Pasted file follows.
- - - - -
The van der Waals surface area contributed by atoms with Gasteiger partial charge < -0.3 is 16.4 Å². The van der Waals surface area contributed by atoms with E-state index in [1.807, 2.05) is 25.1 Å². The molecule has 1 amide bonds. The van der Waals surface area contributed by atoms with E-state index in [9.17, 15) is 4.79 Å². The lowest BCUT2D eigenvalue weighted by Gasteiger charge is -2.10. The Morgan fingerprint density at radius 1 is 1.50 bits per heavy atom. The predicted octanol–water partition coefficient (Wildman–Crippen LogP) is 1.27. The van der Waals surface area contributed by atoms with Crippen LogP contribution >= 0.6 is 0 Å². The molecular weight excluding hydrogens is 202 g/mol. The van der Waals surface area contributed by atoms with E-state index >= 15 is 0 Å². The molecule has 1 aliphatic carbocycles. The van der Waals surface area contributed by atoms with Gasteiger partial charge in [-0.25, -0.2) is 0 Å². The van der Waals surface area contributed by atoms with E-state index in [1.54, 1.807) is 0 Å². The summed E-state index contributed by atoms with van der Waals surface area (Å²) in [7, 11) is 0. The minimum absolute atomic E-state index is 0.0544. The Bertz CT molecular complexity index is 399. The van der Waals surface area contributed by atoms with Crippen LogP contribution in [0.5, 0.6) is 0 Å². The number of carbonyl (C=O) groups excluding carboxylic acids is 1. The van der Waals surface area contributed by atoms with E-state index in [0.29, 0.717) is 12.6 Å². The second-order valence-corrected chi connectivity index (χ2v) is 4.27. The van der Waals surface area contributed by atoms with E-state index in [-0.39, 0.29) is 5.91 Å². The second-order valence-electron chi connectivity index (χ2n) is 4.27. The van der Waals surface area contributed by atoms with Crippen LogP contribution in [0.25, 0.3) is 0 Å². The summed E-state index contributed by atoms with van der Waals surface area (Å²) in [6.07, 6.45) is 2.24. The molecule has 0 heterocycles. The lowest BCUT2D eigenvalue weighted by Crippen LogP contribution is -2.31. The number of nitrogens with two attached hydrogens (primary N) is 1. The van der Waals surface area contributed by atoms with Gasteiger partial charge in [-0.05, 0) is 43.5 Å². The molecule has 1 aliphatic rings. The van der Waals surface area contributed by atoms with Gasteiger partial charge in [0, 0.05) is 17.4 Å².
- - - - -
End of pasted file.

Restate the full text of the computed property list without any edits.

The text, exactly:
The van der Waals surface area contributed by atoms with Gasteiger partial charge < -0.3 is 16.4 Å². The van der Waals surface area contributed by atoms with E-state index in [1.807, 2.05) is 25.1 Å². The molecule has 1 amide bonds. The van der Waals surface area contributed by atoms with E-state index in [9.17, 15) is 4.79 Å². The lowest BCUT2D eigenvalue weighted by Gasteiger charge is -2.10. The Morgan fingerprint density at radius 1 is 1.50 bits per heavy atom. The predicted octanol–water partition coefficient (Wildman–Crippen LogP) is 1.27. The van der Waals surface area contributed by atoms with Crippen LogP contribution >= 0.6 is 0 Å². The molecular weight excluding hydrogens is 202 g/mol. The van der Waals surface area contributed by atoms with E-state index >= 15 is 0 Å². The molecule has 1 aliphatic carbocycles. The van der Waals surface area contributed by atoms with Gasteiger partial charge in [-0.25, -0.2) is 0 Å². The van der Waals surface area contributed by atoms with E-state index in [1.54, 1.807) is 0 Å². The summed E-state index contributed by atoms with van der Waals surface area (Å²) in [7, 11) is 0. The minimum absolute atomic E-state index is 0.0544. The Bertz CT molecular complexity index is 399. The van der Waals surface area contributed by atoms with Crippen LogP contribution in [0.5, 0.6) is 0 Å². The number of carbonyl (C=O) groups excluding carboxylic acids is 1. The van der Waals surface area contributed by atoms with E-state index in [0.29, 0.717) is 12.6 Å². The second-order valence-corrected chi connectivity index (χ2v) is 4.27. The van der Waals surface area contributed by atoms with E-state index in [-0.39, 0.29) is 5.91 Å². The second-order valence-electron chi connectivity index (χ2n) is 4.27. The van der Waals surface area contributed by atoms with Crippen LogP contribution in [0.25, 0.3) is 0 Å². The summed E-state index contributed by atoms with van der Waals surface area (Å²) in [6.07, 6.45) is 2.24. The molecule has 0 heterocycles. The lowest BCUT2D eigenvalue weighted by Crippen LogP contribution is -2.31. The number of nitrogens with two attached hydrogens (primary N) is 1. The van der Waals surface area contributed by atoms with Gasteiger partial charge in [-0.05, 0) is 43.5 Å². The molecule has 1 aliphatic rings. The van der Waals surface area contributed by atoms with Gasteiger partial charge in [0, 0.05) is 17.4 Å².